It was a long time before I went from wondering why people would bother holding a vigil for a condemned man to wondering why the man had been condemned. After a longer time still, I wondered after justice itself, what it is and how it comes to be.

I wonder still, today, while I sit and listen as justice takes place within earshot.

I work in Atlanta, capitol of Georgia, in which state this morning a five-person panel decides whether Troy Davis shall die two days hence or, for the fourth time, be granted a reprieve from death for a crime of which he has maintained his innocence for 22 years.

Outside, people are chanting in the name of this condemned man, and they have brought drums, and the sounds of their drums echo off the buildings around the capitol, among them mine, where I sit and question my personal moral arc while several floors below me, five people will bring theirs to bear for keeps.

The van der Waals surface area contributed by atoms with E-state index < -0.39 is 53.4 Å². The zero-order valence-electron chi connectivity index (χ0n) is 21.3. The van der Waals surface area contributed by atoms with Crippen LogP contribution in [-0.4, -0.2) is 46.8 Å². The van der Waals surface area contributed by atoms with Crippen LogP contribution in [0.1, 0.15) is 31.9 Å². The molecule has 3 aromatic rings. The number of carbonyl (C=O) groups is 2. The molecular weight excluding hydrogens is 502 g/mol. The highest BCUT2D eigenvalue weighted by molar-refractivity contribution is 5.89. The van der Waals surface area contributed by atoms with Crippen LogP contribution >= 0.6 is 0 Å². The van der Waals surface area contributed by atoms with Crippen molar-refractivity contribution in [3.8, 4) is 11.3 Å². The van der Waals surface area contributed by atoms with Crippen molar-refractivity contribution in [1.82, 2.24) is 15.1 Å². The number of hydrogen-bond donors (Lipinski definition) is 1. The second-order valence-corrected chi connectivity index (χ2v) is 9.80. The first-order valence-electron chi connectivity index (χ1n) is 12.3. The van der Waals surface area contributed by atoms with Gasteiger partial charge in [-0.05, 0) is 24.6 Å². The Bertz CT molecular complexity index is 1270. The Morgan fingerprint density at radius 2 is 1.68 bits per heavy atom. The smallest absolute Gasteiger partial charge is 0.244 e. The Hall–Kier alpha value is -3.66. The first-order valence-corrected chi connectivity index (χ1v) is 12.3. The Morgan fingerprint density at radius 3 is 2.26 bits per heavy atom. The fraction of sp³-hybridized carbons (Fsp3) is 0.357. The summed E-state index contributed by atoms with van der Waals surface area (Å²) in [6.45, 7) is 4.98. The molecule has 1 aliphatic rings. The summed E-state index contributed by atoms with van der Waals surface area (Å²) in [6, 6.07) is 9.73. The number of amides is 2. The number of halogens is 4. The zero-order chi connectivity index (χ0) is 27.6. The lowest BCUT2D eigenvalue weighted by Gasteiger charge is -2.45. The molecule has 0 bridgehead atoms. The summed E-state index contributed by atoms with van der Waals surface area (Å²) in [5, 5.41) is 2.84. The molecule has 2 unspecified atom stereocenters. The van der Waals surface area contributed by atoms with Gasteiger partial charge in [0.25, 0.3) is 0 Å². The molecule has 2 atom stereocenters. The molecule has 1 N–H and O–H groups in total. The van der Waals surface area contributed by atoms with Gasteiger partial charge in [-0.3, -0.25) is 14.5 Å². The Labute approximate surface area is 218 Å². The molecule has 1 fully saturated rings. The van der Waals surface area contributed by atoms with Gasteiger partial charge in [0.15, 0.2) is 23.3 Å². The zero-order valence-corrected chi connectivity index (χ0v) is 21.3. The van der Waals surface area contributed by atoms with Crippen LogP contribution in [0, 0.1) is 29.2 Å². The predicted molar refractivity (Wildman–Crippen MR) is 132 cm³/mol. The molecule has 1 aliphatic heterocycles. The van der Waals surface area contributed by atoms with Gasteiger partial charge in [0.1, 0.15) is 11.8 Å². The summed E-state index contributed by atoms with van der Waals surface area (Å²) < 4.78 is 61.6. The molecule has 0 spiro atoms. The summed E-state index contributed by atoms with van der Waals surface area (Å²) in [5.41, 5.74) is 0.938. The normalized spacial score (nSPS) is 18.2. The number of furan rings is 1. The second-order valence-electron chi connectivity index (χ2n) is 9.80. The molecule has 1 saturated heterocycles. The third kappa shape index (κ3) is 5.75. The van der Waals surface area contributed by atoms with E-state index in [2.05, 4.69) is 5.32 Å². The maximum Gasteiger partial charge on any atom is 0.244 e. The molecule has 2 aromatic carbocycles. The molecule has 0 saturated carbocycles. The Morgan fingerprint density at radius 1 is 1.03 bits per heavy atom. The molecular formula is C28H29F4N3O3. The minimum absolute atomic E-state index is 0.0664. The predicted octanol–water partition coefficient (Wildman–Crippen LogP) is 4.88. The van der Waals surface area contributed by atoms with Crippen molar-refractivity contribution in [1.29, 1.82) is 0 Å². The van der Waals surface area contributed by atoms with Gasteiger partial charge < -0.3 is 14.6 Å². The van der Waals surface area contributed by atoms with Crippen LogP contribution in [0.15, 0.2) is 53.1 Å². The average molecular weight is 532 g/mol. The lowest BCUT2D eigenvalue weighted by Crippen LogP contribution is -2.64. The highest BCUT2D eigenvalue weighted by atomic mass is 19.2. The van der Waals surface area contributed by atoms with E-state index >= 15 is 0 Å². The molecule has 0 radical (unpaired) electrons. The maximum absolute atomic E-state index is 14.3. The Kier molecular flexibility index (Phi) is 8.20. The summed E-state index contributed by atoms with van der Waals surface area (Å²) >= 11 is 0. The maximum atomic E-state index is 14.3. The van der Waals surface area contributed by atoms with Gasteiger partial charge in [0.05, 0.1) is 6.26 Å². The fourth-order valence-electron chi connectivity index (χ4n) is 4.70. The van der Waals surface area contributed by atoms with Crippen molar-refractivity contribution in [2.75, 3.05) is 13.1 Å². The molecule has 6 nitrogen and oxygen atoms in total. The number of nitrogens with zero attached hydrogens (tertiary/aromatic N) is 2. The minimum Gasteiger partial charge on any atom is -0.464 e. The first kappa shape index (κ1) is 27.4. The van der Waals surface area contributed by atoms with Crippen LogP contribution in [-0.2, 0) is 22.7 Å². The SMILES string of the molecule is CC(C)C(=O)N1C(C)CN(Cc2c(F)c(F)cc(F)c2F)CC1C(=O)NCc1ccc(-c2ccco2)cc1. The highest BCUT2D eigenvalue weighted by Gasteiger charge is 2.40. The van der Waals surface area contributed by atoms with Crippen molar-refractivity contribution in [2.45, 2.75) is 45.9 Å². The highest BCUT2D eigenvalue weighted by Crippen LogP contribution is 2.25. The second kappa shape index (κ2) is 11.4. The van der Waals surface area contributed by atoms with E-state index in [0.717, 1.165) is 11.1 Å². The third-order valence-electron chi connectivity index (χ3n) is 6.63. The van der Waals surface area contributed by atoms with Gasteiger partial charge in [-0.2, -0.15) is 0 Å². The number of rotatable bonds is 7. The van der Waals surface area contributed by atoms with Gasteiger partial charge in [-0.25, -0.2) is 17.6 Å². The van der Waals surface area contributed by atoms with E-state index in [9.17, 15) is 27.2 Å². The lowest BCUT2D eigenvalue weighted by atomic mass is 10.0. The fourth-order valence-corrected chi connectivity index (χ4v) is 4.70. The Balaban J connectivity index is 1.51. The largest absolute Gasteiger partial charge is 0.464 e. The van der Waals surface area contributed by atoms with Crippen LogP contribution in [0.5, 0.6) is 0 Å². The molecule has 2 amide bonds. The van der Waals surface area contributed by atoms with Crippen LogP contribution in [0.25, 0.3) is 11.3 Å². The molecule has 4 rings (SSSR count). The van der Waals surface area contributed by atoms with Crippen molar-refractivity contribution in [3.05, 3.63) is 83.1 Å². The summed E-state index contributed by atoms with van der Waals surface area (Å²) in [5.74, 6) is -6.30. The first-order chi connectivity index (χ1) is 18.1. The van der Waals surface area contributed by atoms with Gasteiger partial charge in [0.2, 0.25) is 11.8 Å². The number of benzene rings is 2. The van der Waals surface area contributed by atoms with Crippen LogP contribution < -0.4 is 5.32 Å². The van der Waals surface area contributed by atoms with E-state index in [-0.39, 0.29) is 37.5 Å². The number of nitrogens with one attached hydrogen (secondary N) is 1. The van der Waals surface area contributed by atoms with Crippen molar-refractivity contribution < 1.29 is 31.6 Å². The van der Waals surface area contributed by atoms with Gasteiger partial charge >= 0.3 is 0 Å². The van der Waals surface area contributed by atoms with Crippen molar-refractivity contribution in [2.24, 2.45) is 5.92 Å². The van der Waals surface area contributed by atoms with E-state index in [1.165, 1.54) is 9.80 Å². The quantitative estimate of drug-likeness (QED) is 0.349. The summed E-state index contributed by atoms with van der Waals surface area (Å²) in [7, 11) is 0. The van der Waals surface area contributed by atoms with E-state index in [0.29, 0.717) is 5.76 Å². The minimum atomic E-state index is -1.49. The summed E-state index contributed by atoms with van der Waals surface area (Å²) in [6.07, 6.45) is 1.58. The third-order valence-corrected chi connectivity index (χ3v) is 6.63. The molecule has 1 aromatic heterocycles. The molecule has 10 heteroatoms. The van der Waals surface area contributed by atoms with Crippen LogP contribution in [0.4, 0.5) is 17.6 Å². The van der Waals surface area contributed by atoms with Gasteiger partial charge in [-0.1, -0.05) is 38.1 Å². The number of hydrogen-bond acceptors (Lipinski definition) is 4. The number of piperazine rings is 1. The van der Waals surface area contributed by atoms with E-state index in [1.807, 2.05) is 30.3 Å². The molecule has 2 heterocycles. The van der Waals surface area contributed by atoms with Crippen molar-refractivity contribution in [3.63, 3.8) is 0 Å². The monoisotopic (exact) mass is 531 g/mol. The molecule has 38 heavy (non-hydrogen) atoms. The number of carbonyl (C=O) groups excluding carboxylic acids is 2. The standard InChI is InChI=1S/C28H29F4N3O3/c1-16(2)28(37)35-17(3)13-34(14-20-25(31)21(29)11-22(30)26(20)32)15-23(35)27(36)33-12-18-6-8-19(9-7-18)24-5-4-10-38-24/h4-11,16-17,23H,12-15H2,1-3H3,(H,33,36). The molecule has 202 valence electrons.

If I did not know otherwise, I might be made to believe that the sound outside is nothing more than a pep rally, just another band of fans, rallying their underdog team before the big game, and, in a way, I would even be right.

Not everyone loves an underdog, and for every voice raised in support of Troy Davis, there are a thousand silent in approval, apathy, or ambivalence.

There are those who look upon this rally, look on everything around it and leading up to it, with the same sense of befuddlement as I, a child, once looked upon that vigil photo; they cannot help but wonder why anyone would object to justice.

They hear the drums, but they perceive only a beat for the headsman, the staccato rhythm that will build until the appointed moment.

The drums beat for Troy Davis, and I am afraid to hear them stop.